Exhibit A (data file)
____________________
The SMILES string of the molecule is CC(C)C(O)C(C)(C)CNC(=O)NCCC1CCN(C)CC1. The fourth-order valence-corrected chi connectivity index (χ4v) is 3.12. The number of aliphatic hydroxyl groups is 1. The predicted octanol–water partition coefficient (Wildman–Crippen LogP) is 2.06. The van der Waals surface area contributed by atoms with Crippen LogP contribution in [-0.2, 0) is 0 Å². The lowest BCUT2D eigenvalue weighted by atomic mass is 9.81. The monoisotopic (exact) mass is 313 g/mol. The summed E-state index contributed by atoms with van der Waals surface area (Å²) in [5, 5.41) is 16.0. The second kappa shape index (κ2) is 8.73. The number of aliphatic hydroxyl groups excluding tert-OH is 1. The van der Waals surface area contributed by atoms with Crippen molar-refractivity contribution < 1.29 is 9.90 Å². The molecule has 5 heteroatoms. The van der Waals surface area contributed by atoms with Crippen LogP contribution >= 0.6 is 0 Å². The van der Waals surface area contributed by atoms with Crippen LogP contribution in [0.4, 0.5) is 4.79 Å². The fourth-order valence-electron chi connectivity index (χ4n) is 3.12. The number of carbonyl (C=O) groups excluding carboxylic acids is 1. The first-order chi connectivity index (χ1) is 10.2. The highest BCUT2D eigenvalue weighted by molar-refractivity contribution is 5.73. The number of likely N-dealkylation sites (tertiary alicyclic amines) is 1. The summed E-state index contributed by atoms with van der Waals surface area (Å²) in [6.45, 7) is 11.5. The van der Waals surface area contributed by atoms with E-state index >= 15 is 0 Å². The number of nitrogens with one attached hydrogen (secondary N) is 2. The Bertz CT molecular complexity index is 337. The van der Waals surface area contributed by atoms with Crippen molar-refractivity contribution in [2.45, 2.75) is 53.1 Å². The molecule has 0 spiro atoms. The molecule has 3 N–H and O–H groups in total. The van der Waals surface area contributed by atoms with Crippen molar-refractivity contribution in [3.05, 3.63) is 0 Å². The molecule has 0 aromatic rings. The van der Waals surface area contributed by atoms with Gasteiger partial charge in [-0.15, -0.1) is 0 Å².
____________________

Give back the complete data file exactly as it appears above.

The SMILES string of the molecule is CC(C)C(O)C(C)(C)CNC(=O)NCCC1CCN(C)CC1. The fourth-order valence-corrected chi connectivity index (χ4v) is 3.12. The number of aliphatic hydroxyl groups is 1. The predicted octanol–water partition coefficient (Wildman–Crippen LogP) is 2.06. The van der Waals surface area contributed by atoms with Crippen LogP contribution in [-0.2, 0) is 0 Å². The lowest BCUT2D eigenvalue weighted by atomic mass is 9.81. The monoisotopic (exact) mass is 313 g/mol. The summed E-state index contributed by atoms with van der Waals surface area (Å²) in [5, 5.41) is 16.0. The second kappa shape index (κ2) is 8.73. The number of aliphatic hydroxyl groups excluding tert-OH is 1. The van der Waals surface area contributed by atoms with Crippen molar-refractivity contribution < 1.29 is 9.90 Å². The molecule has 5 heteroatoms. The van der Waals surface area contributed by atoms with Crippen LogP contribution >= 0.6 is 0 Å². The van der Waals surface area contributed by atoms with Crippen LogP contribution in [0.4, 0.5) is 4.79 Å². The fourth-order valence-electron chi connectivity index (χ4n) is 3.12. The number of carbonyl (C=O) groups excluding carboxylic acids is 1. The first-order chi connectivity index (χ1) is 10.2. The highest BCUT2D eigenvalue weighted by molar-refractivity contribution is 5.73. The number of likely N-dealkylation sites (tertiary alicyclic amines) is 1. The summed E-state index contributed by atoms with van der Waals surface area (Å²) in [6.45, 7) is 11.5. The van der Waals surface area contributed by atoms with E-state index >= 15 is 0 Å². The number of nitrogens with one attached hydrogen (secondary N) is 2. The Bertz CT molecular complexity index is 337. The van der Waals surface area contributed by atoms with Crippen molar-refractivity contribution in [2.45, 2.75) is 53.1 Å². The molecule has 0 spiro atoms. The molecule has 3 N–H and O–H groups in total. The van der Waals surface area contributed by atoms with Crippen molar-refractivity contribution in [3.05, 3.63) is 0 Å². The molecule has 0 aromatic rings. The van der Waals surface area contributed by atoms with Gasteiger partial charge in [-0.15, -0.1) is 0 Å².